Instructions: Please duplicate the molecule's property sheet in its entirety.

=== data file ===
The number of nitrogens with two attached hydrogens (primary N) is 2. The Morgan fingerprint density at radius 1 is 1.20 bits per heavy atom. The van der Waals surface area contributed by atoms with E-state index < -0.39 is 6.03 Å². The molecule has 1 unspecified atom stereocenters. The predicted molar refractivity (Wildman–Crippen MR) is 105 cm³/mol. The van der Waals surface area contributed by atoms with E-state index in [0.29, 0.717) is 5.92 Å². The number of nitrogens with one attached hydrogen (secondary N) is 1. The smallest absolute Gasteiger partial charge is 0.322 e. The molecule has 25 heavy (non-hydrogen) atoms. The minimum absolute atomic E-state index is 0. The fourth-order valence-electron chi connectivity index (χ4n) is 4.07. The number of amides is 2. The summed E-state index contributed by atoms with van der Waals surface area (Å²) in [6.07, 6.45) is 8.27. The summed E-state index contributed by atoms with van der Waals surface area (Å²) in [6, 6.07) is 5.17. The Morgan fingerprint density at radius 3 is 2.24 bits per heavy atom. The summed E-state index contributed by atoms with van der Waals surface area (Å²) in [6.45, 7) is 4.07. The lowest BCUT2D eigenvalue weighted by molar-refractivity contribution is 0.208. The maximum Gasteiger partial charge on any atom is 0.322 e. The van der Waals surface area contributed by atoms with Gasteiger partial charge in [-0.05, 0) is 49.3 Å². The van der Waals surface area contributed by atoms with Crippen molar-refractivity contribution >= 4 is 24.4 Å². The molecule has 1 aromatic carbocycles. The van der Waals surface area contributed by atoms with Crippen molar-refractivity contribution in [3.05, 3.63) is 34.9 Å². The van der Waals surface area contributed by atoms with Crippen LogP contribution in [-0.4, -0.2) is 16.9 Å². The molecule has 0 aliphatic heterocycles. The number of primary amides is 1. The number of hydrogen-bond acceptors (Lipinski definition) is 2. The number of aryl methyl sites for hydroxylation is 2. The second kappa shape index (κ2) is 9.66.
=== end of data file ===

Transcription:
The number of nitrogens with two attached hydrogens (primary N) is 2. The Morgan fingerprint density at radius 1 is 1.20 bits per heavy atom. The van der Waals surface area contributed by atoms with E-state index < -0.39 is 6.03 Å². The molecule has 1 unspecified atom stereocenters. The predicted molar refractivity (Wildman–Crippen MR) is 105 cm³/mol. The van der Waals surface area contributed by atoms with E-state index in [0.29, 0.717) is 5.92 Å². The number of nitrogens with one attached hydrogen (secondary N) is 1. The smallest absolute Gasteiger partial charge is 0.322 e. The molecule has 25 heavy (non-hydrogen) atoms. The minimum absolute atomic E-state index is 0. The fourth-order valence-electron chi connectivity index (χ4n) is 4.07. The number of amides is 2. The summed E-state index contributed by atoms with van der Waals surface area (Å²) in [6.07, 6.45) is 8.27. The summed E-state index contributed by atoms with van der Waals surface area (Å²) in [6, 6.07) is 5.17. The Morgan fingerprint density at radius 3 is 2.24 bits per heavy atom. The summed E-state index contributed by atoms with van der Waals surface area (Å²) in [6.45, 7) is 4.07. The lowest BCUT2D eigenvalue weighted by molar-refractivity contribution is 0.208. The maximum Gasteiger partial charge on any atom is 0.322 e. The van der Waals surface area contributed by atoms with Gasteiger partial charge in [-0.05, 0) is 49.3 Å². The van der Waals surface area contributed by atoms with Crippen molar-refractivity contribution >= 4 is 24.4 Å². The molecule has 1 aromatic carbocycles. The van der Waals surface area contributed by atoms with Crippen molar-refractivity contribution in [3.05, 3.63) is 34.9 Å². The van der Waals surface area contributed by atoms with Crippen LogP contribution in [-0.4, -0.2) is 16.9 Å². The molecule has 0 aliphatic heterocycles. The number of primary amides is 1. The number of hydrogen-bond acceptors (Lipinski definition) is 2. The number of aryl methyl sites for hydroxylation is 2. The second kappa shape index (κ2) is 9.66.